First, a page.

12 linux archiving tools


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Unix / Linux Fundamentals

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  • Exercise: - create a new tar archive with all the files in your home directoryCreate a new folder: restoreMake sure your archive has all the required files
  • Exrcise: - Which package installed the ls command ? - Which other command files were installed with it (filter out only command files)
  • Example online: If time permits
  • Exrcise: - Which package installed the ls command ? - Which other command files were installed with it (filter out only command files)
  • 12 linux archiving tools

    1. 1. Managing File Structures
    2. 2. Managing • Linux uses files for storing most object types on the system, such as user programs and data • Linux power tools has three main tool categories for managing file “trees” – Archive Tools While working with a large amount files using an archive can reduce the complexity in transferring, backing up or restoring entire file “trees” – Compression Tools Used in order to reduce files footprint. Usually used on archives – Synchronization Tools Synchronize two directories
    3. 3. tar • “tar” is a tool that can create and extract archives. This is the most commonly used archiving tool on Unix and Linux • Syntax:  tar c[options] filename(s)  tar x[options] • Options:  c create a new archive  x extract an existing archive  t list files inside archive  f file use file as the archive destination (default is STDIN/STDOUT)  v be verbose  z use ZIP compression on archive  j use BZIP compression on archive
    4. 4. gzip • “gzip” is a compression tool which is based on the Lempel/Ziv algorithm for data compression • Syntax:  gzip [options] filename(s) • Options:  -d extract a compressed file in-place (overwrite the original file)  -c send output to the STDOUT instead of overwriting the file  -N set compression level (1-fast 9-small) Note: The default action of gzip is to compress a file. gzip can only compress a single file, this usually being used with an archiving tool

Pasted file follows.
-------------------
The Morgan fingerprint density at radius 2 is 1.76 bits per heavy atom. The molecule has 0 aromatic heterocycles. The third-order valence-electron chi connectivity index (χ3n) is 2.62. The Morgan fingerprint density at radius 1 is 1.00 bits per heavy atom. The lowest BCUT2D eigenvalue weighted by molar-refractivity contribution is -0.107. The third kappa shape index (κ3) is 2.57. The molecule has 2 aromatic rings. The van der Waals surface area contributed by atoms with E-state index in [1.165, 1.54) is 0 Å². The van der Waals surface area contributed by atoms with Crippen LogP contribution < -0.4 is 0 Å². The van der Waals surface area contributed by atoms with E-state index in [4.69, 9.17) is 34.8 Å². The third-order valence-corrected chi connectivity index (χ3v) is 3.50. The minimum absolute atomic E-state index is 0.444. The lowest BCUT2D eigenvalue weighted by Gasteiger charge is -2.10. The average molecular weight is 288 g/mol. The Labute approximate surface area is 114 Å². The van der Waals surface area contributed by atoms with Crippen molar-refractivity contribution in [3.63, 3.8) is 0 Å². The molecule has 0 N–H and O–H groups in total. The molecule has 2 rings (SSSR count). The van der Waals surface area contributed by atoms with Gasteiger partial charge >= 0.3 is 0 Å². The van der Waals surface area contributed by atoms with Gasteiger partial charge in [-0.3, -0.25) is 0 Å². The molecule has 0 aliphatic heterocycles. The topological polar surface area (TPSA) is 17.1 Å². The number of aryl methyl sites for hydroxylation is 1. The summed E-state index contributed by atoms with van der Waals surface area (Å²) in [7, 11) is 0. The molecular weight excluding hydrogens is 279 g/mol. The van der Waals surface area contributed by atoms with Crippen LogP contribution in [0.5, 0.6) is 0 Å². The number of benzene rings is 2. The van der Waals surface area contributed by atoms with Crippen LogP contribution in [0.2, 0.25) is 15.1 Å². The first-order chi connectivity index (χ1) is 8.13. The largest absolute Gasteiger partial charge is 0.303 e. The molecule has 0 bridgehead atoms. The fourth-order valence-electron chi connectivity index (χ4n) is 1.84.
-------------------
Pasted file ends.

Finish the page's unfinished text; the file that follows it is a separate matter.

5. 5. gzip • “gzip” is bounded with some other command line tools which can help working with compressed files. These are implementations or other basic tools, while adding the compression layer on top of them. zless zcat zgrep zmore
    6. 6. rpm • “rpm” is the most fundamental tool for managing special software package archives. The name stands for Redhat Package Management and the archive format is dedicated to this task. • Creating rpm archives is usually done by software vendors or distributors. • Syntax:  rpm [options] filename(s) • Options:  -i install a new package  -e erase a package
    7. 7. rpm  -v be verbose  -h display progress bar hashes  -qa query all installed packages on the system  -qi package show information on package  -ql package show list of all files included in package  -qf file show the origin package of file • Examples rpm -ivh mySoftware.rpm rpm -e mySoftware rpm -qi perl rpm -qf /bin/bash
    8. 8. rsync • “rsync” is a synchronization tool for files and directory structures in Unix and Linux. It support both local and remote synchronization. After the initial sync, it will only transfer new pieces of data • Syntax:  rsync [options] source destination • Options:  -a archive. preserve permissions, times stamps, etc  -z use compression when transferring files  -v be verbose
    9. 9. rsync • Example # ls source/ dest/ dest/: source/: file1 file2 file3 # rsync -av source/ dest/ file1 file2 file3 sent 224 bytes received 72 bytes 197.33 bytes/sec # echo 456 > source/file2 # rsync -av source/ dest/ file2 sent 131 bytes received 31 bytes 324.00 bytes/sec